• Image about Janet Thomas
“Tell me again why I might want to ‘defy my comfort zone’ by climbing to the top of a 25-foot pole and jumping off,” I said to the encouraging staff member when I visited Miraval Arizona a few years ago. Whatever she said didn’t convince me, because I defied my comfort zone in other, more-sane-to-me ways, like trail running, hiking, and mountain biking, followed, no doubt, by a deep-tissue massage.

Part heart-pumping, take-it-to-the-next-level fitness and part intense pampering and relaxation, today’s multiday destination spas are a compelling way to kick off a new year and put some spring, well, in your spring. Resorts like Miraval in Tucson, Arizona; Rancho La Puerto in Baja California, Mexico; and Lake Austin Spa Resort in Austin, Texas, are all prime examples. I think the growing trend of health- and fitness-focused vacations and the infusion of more fitness options at spas and hotels in general is an excellent direction for the industry. Canyon Ranch Hotel & Spa in Miami Beach, for example, has a 70,000-square-foot spa and wellness facility with 54 treatment rooms and services that integrate nutrition, fitness, and preventative care.

Interested in upping your fitness level? This Sporting Life issue is loaded with sports and fitness ideas — from mild to wild.

Speaking of defying comfort zones, we’ve got some major runners in our office that inspire us — and sometimes make us look like slackers. A couple of these fearless females just completed the Walt Disney World Marathon in Orlando — in freezing temperatures, no less. Goofy, say a few (a five-mile run is a perfectly respectable achievement, yes?). When asked why she runs, Susan Gordon, our illustrious president and group publisher, had this to say: “I run because I can. It’s where I clear my mind, think through challenges, or just enjoy music (I sang all the way through the 26.2 miles in Orlando). It’s every bit as much a mental sport as it is a physical sport. It makes me feel strong — physically and mentally. I burn off stress and enjoy the ‘me’ time.” One of her running buddies, KariAnne Harmon, said she runs because it’s fun — and then admitted that it’s mostly the camaraderie before and after a big run, and the beer, and the fact that you can eat almost anything when you’re a runner that’s really fun. If you fancy yourself a runner, or would like to, page 70 begins an in-depth look at the world of marathons.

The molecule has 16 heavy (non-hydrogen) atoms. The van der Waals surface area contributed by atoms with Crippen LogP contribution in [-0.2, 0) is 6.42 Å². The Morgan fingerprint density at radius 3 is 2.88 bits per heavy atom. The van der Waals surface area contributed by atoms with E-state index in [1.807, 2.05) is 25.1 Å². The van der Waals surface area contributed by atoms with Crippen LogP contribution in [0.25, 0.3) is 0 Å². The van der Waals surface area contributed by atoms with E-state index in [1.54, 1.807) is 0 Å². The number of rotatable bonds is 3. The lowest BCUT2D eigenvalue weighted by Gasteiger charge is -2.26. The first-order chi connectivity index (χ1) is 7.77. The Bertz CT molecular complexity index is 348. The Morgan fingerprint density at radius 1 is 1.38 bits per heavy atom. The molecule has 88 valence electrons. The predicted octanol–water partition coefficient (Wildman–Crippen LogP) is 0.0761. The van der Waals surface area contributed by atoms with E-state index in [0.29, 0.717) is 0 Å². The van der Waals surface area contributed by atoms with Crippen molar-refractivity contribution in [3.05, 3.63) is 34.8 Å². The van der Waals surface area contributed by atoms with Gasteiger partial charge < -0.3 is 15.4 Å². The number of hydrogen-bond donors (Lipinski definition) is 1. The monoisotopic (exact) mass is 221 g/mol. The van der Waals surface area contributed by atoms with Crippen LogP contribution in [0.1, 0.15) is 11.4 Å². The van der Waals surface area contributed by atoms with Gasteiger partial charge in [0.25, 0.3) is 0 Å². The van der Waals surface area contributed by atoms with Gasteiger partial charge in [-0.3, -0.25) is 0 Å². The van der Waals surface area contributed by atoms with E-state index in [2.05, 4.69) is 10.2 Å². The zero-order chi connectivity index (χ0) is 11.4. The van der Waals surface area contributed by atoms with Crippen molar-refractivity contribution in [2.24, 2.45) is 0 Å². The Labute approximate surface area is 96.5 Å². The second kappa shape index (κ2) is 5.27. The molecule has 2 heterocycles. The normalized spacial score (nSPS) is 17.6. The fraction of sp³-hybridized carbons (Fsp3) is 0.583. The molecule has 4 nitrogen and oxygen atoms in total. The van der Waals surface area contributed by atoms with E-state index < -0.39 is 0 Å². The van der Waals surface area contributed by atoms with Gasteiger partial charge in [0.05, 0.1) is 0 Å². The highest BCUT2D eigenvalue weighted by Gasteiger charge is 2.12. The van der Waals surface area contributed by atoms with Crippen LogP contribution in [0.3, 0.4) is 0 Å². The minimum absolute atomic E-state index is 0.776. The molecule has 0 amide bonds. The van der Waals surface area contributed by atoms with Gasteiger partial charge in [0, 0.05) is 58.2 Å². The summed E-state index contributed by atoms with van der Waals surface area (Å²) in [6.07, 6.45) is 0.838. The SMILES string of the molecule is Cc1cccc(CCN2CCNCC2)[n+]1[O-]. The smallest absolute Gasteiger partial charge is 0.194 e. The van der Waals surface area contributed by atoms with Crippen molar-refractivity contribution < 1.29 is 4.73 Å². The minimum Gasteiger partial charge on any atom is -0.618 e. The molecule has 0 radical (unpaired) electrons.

This spring, perhaps it’s time to make fitness fun again. See “Play Time” on page 28 for ways to take your game to the next level. “Global Rut Busters” on page 48 is sure to get you out of your comfort zone with a multitude of ideas on combining travel and fitness in a fun way. We hope this issue of Celebrated Living inspires you, quickens your pulse, and helps you spring forward in style.

Signature of Janet Thomas
Editor
Celebrated Living